As Long Islanders and people across the country get ready to celebrate the nation’s most patriotic of holidays, a symbol of American freedom that has stood for well over a century is reopening to the public.
When Hurricane Sandy struck the region, a great deal of damage was done to Liberty Island. Though Lady Liberty herself was unharmed, three quarters of the island were submerged in the superstorm, resulting in heavy losses of utilities and power systems, a backup generator, and security systems. Docks and brick pathways were ripped apart, making it difficult to access the island and traverse it once there.
Damage to Liberty Island was immense—initial estimates placed the cost of repair around $60 million—but not irreversible. On March 19th it was announced that plans were underway to have the statue reopened to the public by July 4th, and now that Independence Day is here those plans have proven successful; the Statue and Liberty Island are up and running once more.
Those who intend to visit the island and walk up to the statue’s crown will need to bear several factors in mind. Tickets to the crown must be reserved in advance, and only four reservations may be made with a single order; the names of all attendees must be provided at the time of reservation and tickets are not transferable. Children must be accompanied by an adult at all times, and those under 4 feet tall may not climb higher than the pedestal.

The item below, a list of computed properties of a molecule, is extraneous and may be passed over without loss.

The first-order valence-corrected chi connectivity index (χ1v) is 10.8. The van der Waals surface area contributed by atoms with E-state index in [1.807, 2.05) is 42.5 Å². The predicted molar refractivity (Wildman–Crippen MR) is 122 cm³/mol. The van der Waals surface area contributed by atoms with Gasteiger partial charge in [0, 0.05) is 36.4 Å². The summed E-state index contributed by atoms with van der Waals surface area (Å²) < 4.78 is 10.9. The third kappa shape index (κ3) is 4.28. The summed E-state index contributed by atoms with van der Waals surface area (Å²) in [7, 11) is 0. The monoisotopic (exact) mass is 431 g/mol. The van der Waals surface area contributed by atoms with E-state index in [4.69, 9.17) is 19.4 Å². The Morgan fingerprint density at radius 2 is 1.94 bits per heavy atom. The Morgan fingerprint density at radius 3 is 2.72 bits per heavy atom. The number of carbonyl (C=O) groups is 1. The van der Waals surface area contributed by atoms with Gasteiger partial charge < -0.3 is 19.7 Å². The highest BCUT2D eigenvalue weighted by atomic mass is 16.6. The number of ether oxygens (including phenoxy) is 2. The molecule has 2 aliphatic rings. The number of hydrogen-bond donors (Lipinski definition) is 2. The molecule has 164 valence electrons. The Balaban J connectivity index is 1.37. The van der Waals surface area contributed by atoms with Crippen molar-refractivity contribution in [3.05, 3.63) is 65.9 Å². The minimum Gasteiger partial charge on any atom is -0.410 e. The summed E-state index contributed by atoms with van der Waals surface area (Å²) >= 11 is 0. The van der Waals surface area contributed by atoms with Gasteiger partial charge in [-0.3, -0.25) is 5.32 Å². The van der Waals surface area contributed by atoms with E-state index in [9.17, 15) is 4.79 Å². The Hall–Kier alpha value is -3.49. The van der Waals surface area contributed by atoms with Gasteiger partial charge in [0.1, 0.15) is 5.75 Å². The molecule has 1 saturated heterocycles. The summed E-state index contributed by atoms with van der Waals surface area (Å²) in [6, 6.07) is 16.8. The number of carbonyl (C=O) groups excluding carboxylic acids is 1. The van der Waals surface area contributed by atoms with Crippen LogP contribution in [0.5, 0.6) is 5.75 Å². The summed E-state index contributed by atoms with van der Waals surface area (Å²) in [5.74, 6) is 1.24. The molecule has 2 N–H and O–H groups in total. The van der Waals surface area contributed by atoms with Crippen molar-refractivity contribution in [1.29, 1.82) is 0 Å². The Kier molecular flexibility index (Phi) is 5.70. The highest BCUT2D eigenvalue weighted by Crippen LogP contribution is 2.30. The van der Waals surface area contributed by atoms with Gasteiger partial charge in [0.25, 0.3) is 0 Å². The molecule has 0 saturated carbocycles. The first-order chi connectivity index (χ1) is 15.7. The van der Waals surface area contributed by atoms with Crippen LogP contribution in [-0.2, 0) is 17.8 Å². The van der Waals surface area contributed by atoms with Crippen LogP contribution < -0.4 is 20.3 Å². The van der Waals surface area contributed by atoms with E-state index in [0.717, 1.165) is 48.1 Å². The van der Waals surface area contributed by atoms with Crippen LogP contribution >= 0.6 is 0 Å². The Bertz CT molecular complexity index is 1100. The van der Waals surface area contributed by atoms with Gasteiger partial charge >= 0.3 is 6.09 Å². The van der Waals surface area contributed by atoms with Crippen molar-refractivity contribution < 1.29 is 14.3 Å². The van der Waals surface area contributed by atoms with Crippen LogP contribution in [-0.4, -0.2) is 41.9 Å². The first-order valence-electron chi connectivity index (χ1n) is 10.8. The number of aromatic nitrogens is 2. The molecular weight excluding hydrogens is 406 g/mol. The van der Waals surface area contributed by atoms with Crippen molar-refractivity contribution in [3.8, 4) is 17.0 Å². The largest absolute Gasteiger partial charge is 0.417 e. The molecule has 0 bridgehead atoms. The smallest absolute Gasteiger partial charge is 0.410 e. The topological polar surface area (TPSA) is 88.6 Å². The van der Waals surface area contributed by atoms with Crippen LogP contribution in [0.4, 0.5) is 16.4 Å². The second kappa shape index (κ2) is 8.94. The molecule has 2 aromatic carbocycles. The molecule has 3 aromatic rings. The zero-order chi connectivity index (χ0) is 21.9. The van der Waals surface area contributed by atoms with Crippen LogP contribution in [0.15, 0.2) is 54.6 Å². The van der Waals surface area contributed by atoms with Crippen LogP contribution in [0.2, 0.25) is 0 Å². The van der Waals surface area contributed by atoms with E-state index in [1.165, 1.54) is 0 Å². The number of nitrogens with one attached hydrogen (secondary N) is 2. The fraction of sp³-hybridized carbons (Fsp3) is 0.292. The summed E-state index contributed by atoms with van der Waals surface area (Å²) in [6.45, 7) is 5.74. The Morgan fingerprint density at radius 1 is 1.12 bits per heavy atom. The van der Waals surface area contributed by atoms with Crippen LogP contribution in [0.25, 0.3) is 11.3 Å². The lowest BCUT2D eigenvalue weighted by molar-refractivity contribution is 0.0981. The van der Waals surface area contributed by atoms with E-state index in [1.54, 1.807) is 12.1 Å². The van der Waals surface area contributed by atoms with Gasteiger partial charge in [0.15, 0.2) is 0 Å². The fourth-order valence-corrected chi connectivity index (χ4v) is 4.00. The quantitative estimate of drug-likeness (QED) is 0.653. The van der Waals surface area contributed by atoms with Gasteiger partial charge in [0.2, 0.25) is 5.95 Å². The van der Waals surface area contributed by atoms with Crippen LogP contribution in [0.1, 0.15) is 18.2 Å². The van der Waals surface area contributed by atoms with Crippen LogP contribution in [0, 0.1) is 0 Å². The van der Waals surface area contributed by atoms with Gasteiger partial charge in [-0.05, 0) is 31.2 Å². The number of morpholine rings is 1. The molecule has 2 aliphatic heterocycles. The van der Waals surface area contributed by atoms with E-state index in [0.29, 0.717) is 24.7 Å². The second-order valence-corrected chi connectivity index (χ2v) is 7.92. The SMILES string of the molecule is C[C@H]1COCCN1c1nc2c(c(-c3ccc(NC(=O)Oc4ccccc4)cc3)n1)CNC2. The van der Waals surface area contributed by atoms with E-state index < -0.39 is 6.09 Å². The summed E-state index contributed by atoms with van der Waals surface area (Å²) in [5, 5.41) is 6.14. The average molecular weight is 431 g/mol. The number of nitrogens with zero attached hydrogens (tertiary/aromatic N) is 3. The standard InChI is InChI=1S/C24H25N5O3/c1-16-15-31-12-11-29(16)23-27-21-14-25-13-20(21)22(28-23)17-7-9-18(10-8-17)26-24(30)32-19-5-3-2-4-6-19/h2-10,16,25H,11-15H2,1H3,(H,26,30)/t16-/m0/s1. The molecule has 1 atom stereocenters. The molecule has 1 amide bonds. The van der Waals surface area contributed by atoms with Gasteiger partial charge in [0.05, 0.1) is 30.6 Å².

Once at the statue, only ferry tickets, necessary medications, and a single camera per person may be carried up the stairs (lockers are available to store other personal belongings). Many will find the climb to the top physically taxing—there are 377 steps from base to crown—and there is no elevator, but the view from the top is rewardingly breathtaking.
The trek to the top of the Statue of Liberty may not be particularly easy, but remains a worthwhile experience for residents and tourists alike. Lady Liberty has long stood a proud symbol of American freedom and now takes on a mantle of perseverance as she showcases the region’s enduring Sandy-recovery efforts.
[Source: National Park Service]